Dr. Oakley: Yeah, eye drops can actually help a lot, and it is generally an antihistamine eye drop. There are a couple different ones. One that's popping into my mind is Olopatadine. That can actually help patients significantly because a constant itchy eye will drive you crazy.

Finding the Right Combination for You

Interviewer: And just like all the other things, the nasal sprays, the oral medications, I had to try a couple of different antihistamine eye drops before I found the one that really kind of worked for me. So you know what, I started out thinking, well, let's see if we can give people, you know, some things they can try on their own, but then you start talking about how, you know, this combination isn't proven to work as well as that combination, and it can get really complicated really fast. So I'm starting to think maybe if like the first nasal spray doesn't work, maybe go see a doctor to try to figure out what combinations of stuff because that does get complicated pretty fast, doesn't it?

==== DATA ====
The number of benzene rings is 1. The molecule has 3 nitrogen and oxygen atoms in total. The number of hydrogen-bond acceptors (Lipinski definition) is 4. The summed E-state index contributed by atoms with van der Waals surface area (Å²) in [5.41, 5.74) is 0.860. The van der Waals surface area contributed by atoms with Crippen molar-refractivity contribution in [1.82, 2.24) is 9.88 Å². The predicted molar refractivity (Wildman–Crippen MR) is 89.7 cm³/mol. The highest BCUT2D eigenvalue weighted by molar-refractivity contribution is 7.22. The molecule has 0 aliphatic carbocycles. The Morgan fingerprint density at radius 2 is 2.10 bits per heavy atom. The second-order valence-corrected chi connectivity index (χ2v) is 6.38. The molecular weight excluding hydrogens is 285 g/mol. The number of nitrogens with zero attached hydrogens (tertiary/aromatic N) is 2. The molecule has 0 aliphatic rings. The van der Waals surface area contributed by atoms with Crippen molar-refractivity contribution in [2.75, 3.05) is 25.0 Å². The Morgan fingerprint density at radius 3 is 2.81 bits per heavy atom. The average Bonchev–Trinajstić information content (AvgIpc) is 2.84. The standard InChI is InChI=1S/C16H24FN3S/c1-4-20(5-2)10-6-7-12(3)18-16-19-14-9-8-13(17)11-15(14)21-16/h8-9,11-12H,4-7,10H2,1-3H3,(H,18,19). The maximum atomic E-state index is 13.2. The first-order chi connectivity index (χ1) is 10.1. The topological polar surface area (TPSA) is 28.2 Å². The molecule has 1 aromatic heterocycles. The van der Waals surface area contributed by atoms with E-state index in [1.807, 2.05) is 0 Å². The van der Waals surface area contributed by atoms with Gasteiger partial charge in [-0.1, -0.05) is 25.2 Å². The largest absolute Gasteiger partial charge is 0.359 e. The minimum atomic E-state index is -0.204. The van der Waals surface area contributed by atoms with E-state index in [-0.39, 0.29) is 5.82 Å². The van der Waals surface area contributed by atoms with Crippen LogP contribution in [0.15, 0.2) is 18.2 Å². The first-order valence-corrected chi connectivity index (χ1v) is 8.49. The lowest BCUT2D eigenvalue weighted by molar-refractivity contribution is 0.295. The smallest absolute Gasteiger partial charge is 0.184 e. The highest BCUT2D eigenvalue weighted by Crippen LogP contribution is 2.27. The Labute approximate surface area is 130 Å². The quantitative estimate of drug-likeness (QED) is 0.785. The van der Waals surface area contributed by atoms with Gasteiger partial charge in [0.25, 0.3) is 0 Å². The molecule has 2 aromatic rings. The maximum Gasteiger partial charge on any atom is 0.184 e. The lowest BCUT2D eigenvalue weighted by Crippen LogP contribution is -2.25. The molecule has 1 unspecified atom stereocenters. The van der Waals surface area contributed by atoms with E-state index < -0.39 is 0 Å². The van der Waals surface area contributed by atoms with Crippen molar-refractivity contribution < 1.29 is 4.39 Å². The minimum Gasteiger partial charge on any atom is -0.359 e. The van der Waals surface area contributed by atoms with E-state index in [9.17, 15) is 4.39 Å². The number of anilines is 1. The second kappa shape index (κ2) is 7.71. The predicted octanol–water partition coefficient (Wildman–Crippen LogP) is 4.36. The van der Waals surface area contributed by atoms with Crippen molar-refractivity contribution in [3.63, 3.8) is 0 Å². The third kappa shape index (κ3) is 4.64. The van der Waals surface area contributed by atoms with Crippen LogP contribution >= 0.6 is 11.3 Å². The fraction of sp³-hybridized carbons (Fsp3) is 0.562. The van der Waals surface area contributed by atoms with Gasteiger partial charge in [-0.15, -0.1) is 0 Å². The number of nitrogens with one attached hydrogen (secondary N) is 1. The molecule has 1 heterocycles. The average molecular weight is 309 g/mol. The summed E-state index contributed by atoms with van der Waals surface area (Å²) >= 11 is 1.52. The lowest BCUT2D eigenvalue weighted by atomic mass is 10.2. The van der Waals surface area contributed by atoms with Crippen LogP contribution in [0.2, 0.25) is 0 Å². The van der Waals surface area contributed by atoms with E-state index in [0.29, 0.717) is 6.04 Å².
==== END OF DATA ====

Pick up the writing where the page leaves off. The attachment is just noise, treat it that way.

Dr. Oakley: It does get complicated pretty fast. It is certainly reasonable to try a couple over-the-counter meds on your own. I personally, you know, if I were in the patient's shoes, I would start a nasal spray and give that a few weeks personally. If that didn't work, you know, I'd maybe try an oral antihistamine for a couple weeks and see how I do. But after that, I don't see a lot of sense in just suffering. I think it's worth going in and talking to your doctor about some alternative options that may help quite a bit rather than just being miserable.